Manual Arts Participation and Encouragement

If we train our youth in the manual arts and encourage them to practice the skills necessary to make beautiful things by hand for the same reasons that we encourage our children to practice athletics or sports we might achieve the same successes in these fields of work as we have on these fields of play.

The success of our youth athletic programs is easy to see. On a daily basis, throughout our neighborhoods, at practices and competitions, there are children who are performing athletic feats of skill that are nothing less than beautiful to behold. Although such feats of skill are not easily achieved, they are not rare.

This is so because so many of our children are being encouraged to participate in sports for the right reasons. They are encouraged to learn the rules well and practice hard so that, when the opportunity arises, they will be able to make, a beautiful pitch, a beautiful shot, a beautiful move, or the perfect pass. Ultimately, they are taught to practice and play to the best of their ability so that they might give others something beautiful to look at. Our best coaches are those that have the ability to develop in our young players a love for making beautiful plays.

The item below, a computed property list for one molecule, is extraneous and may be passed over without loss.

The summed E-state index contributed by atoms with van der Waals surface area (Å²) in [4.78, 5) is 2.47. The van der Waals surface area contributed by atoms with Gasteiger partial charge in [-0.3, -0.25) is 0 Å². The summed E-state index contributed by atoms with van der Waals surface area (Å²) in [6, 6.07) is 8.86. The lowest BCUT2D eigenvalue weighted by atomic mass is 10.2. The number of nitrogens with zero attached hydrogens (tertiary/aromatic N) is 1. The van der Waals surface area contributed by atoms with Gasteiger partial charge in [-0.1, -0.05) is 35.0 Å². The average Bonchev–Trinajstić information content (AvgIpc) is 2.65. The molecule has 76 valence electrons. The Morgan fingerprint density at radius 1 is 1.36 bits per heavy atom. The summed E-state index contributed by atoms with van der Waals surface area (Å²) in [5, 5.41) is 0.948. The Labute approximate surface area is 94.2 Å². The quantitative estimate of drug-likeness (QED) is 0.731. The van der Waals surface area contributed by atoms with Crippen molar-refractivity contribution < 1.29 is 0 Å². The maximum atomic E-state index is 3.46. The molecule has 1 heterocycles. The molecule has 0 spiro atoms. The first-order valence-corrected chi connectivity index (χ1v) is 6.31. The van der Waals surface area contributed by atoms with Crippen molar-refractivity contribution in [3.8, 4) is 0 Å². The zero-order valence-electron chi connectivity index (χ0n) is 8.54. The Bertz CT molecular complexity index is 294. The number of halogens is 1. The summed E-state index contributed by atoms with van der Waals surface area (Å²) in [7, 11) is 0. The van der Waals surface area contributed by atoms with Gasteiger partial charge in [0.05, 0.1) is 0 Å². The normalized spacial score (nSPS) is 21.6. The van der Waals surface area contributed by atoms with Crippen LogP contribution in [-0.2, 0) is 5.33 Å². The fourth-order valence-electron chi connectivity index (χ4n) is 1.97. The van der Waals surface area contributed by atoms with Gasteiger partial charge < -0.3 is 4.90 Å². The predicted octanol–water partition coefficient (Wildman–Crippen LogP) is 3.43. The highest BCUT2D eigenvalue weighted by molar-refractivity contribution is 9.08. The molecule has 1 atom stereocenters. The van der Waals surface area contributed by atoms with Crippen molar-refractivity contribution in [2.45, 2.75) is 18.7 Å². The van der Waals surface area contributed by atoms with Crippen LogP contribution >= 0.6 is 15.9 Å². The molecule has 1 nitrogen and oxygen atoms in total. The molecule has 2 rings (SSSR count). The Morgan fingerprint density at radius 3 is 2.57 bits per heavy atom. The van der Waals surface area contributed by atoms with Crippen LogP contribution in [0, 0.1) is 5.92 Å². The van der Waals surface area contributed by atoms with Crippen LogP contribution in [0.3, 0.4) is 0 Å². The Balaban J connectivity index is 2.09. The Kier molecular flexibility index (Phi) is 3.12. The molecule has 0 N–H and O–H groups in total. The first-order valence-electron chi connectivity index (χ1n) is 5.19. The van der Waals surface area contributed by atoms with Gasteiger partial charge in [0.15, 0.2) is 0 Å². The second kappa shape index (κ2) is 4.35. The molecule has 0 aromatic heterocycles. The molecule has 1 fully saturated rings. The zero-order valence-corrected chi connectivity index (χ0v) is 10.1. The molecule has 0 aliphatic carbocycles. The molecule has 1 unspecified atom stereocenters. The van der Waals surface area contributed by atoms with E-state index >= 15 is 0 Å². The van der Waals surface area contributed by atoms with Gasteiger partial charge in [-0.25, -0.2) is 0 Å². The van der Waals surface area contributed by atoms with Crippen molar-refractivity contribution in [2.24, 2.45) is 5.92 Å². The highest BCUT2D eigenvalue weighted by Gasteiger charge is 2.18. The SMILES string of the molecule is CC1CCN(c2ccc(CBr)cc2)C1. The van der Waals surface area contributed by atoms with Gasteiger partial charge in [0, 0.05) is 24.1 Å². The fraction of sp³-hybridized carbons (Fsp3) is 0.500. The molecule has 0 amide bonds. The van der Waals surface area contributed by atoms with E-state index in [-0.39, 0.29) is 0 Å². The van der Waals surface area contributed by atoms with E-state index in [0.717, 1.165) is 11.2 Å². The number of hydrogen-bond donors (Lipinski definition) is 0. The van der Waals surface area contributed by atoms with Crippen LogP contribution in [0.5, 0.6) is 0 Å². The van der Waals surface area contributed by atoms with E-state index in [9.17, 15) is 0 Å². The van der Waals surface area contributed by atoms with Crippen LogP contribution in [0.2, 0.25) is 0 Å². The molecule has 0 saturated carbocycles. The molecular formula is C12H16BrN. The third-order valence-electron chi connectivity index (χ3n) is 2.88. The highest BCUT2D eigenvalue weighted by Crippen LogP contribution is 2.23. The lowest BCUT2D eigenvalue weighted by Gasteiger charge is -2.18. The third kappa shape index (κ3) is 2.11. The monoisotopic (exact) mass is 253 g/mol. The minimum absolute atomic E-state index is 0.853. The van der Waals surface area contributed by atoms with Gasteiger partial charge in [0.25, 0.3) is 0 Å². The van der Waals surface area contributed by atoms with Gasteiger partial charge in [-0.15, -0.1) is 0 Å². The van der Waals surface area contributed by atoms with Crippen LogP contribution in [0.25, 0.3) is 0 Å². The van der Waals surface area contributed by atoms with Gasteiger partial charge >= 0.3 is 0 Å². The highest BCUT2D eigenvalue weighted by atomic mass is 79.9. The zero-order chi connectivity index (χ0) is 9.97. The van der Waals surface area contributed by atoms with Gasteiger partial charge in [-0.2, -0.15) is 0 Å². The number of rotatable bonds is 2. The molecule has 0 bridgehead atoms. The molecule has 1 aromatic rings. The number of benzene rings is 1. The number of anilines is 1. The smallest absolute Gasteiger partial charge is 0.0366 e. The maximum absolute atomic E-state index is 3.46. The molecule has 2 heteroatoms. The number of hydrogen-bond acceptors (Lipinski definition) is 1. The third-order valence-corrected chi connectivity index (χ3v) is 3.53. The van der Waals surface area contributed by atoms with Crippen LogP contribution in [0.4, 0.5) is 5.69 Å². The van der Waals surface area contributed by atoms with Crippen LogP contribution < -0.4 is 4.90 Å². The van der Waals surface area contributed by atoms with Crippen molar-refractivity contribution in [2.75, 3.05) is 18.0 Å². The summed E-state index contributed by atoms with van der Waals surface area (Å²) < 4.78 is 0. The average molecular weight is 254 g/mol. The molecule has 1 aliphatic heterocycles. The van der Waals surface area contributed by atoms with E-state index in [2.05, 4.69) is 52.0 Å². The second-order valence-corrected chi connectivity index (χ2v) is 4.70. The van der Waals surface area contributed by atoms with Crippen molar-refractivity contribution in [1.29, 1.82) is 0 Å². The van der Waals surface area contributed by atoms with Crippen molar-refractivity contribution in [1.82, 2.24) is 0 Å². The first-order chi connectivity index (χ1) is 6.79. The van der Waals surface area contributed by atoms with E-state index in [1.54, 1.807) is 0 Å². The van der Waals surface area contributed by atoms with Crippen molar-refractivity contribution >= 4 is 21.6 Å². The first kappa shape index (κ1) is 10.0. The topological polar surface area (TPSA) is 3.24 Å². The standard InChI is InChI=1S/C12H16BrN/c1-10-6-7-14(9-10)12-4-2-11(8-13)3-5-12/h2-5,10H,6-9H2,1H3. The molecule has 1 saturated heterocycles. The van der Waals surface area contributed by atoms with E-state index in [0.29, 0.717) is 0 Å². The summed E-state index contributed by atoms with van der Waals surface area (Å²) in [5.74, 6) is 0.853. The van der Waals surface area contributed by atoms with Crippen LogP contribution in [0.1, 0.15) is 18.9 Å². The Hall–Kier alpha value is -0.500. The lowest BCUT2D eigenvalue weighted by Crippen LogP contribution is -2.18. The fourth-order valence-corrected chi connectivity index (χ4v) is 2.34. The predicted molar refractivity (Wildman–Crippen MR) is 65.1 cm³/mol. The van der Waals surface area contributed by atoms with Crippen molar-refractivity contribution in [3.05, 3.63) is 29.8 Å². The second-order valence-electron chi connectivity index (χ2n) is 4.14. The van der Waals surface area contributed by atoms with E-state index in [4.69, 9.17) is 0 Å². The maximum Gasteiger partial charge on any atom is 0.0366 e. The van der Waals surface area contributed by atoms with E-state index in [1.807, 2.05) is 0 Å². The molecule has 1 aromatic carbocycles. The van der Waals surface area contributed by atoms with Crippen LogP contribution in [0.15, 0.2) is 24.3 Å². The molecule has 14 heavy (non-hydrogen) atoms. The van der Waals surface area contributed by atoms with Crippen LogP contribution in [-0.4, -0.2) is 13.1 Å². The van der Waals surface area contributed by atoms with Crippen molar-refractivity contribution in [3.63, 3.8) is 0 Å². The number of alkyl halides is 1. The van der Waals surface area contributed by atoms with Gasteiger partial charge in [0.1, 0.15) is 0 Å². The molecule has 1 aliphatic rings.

We hope to make these intentions clear by awarding our most accomplished athletes objects which are themselves beautiful to look at such as gold medals and crystalline trophies. Objects meant to symbolize that what the athletes have given us, whether as an individual or as a team, was what they endeavored to create for us, a masterpiece to see.

craftsmanship and cultivation2

At the Northside Center for Architectural Assistance our youth manual arts and horticulture teams are led by coaching staffs and supported by families that have the same goals as the community’s youth football, gymnastics and basketball teams. They are committed to developing in each child who participates, a love for making beautiful work. They encourage practice and study so that each child will have the ability to contribute something beautiful to his or her built environment. And, eventually, just as with our athletic programs, our manual arts and horticultural programs will involve competitions held in our public spaces, so that our children’s work can be applauded, judged, scrutinized, talked about, recorded and formally recognized, by the bestowing of awards, as beautiful to look at.